I’m fortunate to have some of the best friends in the world. Why do you think I talk about them so much? They’re my family when mine has been less than ideal and I spoil them the best that I can as you’ve seen in several blog posts now. But fundamentally, friendship has always been something to work for and towards. While we all have something in common, we have differing opinions. We have different schedules: some of us live in different parts of the globe. We agree, we disagree. We have varying ideas about how cute a main character is or whether Batman’s a bad guy or a hero.

But it’s also about understanding when not to press an issue. Being of the older generation of the Internet, I’m very aware of the fact that my friends may not be on the same level as I am. They may not want to hear about me trying to figure out a Kousuke Oshiba costume and I don’t always want to hear about Street Fighter.  But them being my friend means supporting them.

Remember that A-Kon I spent mostly bored as the boys played their fighting game? Sure, I complained and I regret that now. But seeing my boys on stage made me so proud that by the second round when they both advanced to the main stage, I was on the ground taking photos. They’re my friends: I celebrate their success. And then immediately after the tournament they supported me as I courted one of my biggest panel audiences ever. I ride the wave of my friend’s success and their passion motivates me: even if it’s in something I may not typically enjoy myself.

Carlos and I have had passionate one-sided conversations while I rant over military uniforms in Japanese anime. And I lovingly will sit and listen to him talk about the game mechanics of Persona 5. And we double down on the things we do have in common like comic books and YuGiOh and misanthropy.

Friendship is struggle, sacrifice and understanding. Friendship is empathy and love and making time even when you don’t want to. Friendship is coming home early, staying up late and listening regardless of  how difficult your day was. Friendship is understanding hype levels, lovingly arguing and being there if and when you need a shoulder to cry on or a stiff drink. Working towards friendship is important and being willing to go above and beyond for those that matter to you is vital.

The lyrics that this is titled from is part of the Naruto Shippuden closing theme Distance and it’s about as shonen of an ending as shonen can be.   It’s strange little song but I think it’s a good place to wrap up with a few of the lyrics.

You are my friend

You are my dream

So I’ll go the Distance 

Editor of the Past

 

“To regret one’s own experiences is to arrest one’s own development. To deny one’s own experiences is to put a lie into the lips of one’s own life. It is no less than a denial of the soul.” ― Oscar Wilde, De Profundi.png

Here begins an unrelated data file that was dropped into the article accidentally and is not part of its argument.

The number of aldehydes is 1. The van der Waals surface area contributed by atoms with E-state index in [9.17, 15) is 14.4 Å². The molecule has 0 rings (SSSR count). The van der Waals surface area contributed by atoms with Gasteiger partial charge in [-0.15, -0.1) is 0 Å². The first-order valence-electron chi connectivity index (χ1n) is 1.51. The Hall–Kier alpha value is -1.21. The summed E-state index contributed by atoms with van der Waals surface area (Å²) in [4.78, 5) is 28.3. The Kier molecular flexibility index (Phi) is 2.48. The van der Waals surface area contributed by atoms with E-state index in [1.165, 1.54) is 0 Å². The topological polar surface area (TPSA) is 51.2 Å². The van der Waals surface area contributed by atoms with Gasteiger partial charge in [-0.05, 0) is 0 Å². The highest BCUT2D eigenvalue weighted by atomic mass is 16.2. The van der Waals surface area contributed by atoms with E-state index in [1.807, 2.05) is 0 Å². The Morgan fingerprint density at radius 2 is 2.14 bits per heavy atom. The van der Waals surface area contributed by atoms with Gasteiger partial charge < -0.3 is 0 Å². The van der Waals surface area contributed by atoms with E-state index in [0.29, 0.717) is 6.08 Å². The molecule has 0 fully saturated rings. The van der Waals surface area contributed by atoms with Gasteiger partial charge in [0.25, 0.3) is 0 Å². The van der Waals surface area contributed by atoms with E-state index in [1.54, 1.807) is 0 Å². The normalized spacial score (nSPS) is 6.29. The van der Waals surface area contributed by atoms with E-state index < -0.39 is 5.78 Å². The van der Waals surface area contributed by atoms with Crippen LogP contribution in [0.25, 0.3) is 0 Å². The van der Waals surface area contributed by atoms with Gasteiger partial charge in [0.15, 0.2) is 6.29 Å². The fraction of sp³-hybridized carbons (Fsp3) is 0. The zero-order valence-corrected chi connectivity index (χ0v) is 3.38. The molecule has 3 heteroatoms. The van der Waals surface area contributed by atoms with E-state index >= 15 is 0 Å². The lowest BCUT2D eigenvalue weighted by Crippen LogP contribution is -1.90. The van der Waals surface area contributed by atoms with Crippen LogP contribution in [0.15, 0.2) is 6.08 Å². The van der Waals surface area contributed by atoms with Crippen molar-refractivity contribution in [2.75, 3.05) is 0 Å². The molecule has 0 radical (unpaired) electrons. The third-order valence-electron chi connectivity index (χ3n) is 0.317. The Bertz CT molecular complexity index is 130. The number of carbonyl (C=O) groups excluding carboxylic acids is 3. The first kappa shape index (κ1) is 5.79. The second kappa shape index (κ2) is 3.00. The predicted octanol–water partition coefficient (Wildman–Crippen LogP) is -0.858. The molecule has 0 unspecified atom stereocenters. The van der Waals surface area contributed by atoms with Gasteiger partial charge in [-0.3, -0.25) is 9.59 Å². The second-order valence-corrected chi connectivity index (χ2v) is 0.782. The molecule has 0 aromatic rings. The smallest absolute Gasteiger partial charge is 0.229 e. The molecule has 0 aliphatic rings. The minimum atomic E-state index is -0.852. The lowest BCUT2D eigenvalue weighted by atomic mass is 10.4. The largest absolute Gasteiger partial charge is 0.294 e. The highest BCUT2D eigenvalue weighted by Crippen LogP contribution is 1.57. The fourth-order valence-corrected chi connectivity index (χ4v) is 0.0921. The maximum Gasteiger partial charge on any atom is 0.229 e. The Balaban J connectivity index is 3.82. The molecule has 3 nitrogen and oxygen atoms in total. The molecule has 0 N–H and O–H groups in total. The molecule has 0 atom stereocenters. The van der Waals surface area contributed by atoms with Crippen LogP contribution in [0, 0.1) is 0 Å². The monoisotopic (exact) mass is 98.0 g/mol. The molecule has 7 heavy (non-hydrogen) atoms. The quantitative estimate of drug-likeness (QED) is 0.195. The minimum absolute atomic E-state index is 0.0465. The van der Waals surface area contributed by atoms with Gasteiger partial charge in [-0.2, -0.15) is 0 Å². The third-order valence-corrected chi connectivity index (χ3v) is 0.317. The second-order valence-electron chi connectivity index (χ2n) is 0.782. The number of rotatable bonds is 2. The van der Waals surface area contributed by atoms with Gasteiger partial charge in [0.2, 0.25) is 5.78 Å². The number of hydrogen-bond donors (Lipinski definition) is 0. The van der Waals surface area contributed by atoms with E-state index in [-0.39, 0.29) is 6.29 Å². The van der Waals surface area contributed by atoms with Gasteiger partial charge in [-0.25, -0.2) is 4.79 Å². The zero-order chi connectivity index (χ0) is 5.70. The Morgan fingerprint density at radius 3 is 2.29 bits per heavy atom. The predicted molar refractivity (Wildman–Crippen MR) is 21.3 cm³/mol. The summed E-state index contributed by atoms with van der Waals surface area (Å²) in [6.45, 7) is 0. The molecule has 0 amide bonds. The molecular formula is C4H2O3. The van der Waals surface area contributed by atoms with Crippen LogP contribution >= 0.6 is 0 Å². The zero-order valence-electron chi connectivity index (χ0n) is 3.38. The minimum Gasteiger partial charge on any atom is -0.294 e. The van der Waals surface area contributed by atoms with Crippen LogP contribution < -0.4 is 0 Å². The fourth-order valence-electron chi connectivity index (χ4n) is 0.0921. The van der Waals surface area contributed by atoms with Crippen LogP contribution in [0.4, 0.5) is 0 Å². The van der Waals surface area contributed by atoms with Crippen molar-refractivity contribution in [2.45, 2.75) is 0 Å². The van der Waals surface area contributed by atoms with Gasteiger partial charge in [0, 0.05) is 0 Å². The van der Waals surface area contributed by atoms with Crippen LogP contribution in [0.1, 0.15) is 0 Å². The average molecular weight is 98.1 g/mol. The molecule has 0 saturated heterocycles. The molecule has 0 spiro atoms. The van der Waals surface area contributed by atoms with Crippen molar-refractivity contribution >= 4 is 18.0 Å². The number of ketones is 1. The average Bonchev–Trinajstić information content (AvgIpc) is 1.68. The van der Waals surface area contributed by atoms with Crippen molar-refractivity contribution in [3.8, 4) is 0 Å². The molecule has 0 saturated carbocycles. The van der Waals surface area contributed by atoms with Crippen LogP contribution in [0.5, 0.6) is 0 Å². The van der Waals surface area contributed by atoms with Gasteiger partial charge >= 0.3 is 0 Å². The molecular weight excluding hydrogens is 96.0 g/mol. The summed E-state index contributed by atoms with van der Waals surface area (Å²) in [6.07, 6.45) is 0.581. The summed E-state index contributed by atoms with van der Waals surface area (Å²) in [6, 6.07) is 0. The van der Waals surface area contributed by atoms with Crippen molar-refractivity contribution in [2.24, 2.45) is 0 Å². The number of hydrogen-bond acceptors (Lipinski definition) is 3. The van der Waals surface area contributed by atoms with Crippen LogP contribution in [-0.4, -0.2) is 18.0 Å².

I’ve been going through old photos. You’ve probably noticed that by now. And old photos bring up a lot of fond memories but also a lot of slightly bitter memories. Time moves on and people fade in and out of your life. But the photos you took of them: what happens when a person who meant the world to you is now a stranger in your life?

Travis and I drifted apart after creative differences over the state of the anime club. Liz and I stopped talking after she started dating that one guy. Davilin and I are still friends on Facebook, aren’t we?

Old photos are so full of people I just don’t talk to anymore. So what do I do with photos that make me uncomfortable? Like the angsty edgelord I am, I delete them. I tend to remove the photos I don’t like. There’s a reason why there aren’t a lot of photos of my life between the ages of 12-16. Those years weren’t great, so why document them?

But it goes beyond just being an aggressive editor of images. I’m also a huge editor of who can see what. Why do you think it took so long to finally make a Youtube channel or why so many friends have failed to do a successful podcast with me? I’m a great podcast guest but I’m not great at running one with friends. I’m image conscious and pain averse.

This method does go perfectly fundamentally how I use Facebook, Twitter and most things digital: I use them as a simulacra of me. I’m part of the “yearbook” camp of Facebook use.  Facebook is meant to be the thing people see that can be pieced together to form one complete Amanda.

But in those photos, I do have a piece of me in each one. I had these people in my life. Their stories matter or at least they did as of the picture taken. And in those old photos are plenty of pictures I want to keep. Pictures of Mandy. Pictures of my mom: some of the last of her life. From my trip to Disney that I enjoyed more than my little cousin. From conventions. Of a thinner me. Of a me in power of an anime club. Of former lovers and former friends. There are traces of me in every single photograph and maybe, just maybe I shouldn’t delete them.

Or I should. No one will know. I don’t talk to these people anymore.